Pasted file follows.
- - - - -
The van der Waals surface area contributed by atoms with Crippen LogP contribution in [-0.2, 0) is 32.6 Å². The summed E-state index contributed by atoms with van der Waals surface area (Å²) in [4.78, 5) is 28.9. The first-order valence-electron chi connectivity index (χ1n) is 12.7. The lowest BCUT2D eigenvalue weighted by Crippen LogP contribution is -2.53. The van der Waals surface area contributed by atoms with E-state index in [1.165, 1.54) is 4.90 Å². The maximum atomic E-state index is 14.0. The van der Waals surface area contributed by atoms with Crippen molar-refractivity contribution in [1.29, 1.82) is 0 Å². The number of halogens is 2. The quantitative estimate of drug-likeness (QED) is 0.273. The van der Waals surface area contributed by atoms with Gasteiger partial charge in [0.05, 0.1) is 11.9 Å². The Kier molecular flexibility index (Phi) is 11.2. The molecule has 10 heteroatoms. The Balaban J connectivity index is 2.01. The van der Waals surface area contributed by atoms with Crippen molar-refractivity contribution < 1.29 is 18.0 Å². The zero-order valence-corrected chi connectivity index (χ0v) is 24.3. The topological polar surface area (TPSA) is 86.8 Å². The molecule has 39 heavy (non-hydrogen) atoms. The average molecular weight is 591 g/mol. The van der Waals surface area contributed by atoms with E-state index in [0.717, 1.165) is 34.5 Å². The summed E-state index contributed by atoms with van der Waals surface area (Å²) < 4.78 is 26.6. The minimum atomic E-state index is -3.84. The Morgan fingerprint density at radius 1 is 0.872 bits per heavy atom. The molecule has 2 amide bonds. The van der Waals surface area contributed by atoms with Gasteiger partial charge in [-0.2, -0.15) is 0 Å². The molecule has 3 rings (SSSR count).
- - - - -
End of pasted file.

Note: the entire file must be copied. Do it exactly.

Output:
The van der Waals surface area contributed by atoms with Crippen LogP contribution in [-0.2, 0) is 32.6 Å². The summed E-state index contributed by atoms with van der Waals surface area (Å²) in [4.78, 5) is 28.9. The first-order valence-electron chi connectivity index (χ1n) is 12.7. The lowest BCUT2D eigenvalue weighted by Crippen LogP contribution is -2.53. The van der Waals surface area contributed by atoms with E-state index in [1.165, 1.54) is 4.90 Å². The maximum atomic E-state index is 14.0. The van der Waals surface area contributed by atoms with Crippen molar-refractivity contribution in [1.29, 1.82) is 0 Å². The number of halogens is 2. The quantitative estimate of drug-likeness (QED) is 0.273. The van der Waals surface area contributed by atoms with Gasteiger partial charge in [0.05, 0.1) is 11.9 Å². The Kier molecular flexibility index (Phi) is 11.2. The molecule has 10 heteroatoms. The Balaban J connectivity index is 2.01. The van der Waals surface area contributed by atoms with Crippen molar-refractivity contribution < 1.29 is 18.0 Å². The zero-order valence-corrected chi connectivity index (χ0v) is 24.3. The topological polar surface area (TPSA) is 86.8 Å². The molecule has 39 heavy (non-hydrogen) atoms. The average molecular weight is 591 g/mol. The van der Waals surface area contributed by atoms with E-state index in [0.717, 1.165) is 34.5 Å². The summed E-state index contributed by atoms with van der Waals surface area (Å²) < 4.78 is 26.6. The minimum atomic E-state index is -3.84. The Morgan fingerprint density at radius 1 is 0.872 bits per heavy atom. The molecule has 2 amide bonds. The van der Waals surface area contributed by atoms with Gasteiger partial charge in [-0.2, -0.15) is 0 Å². The molecule has 3 rings (SSSR count).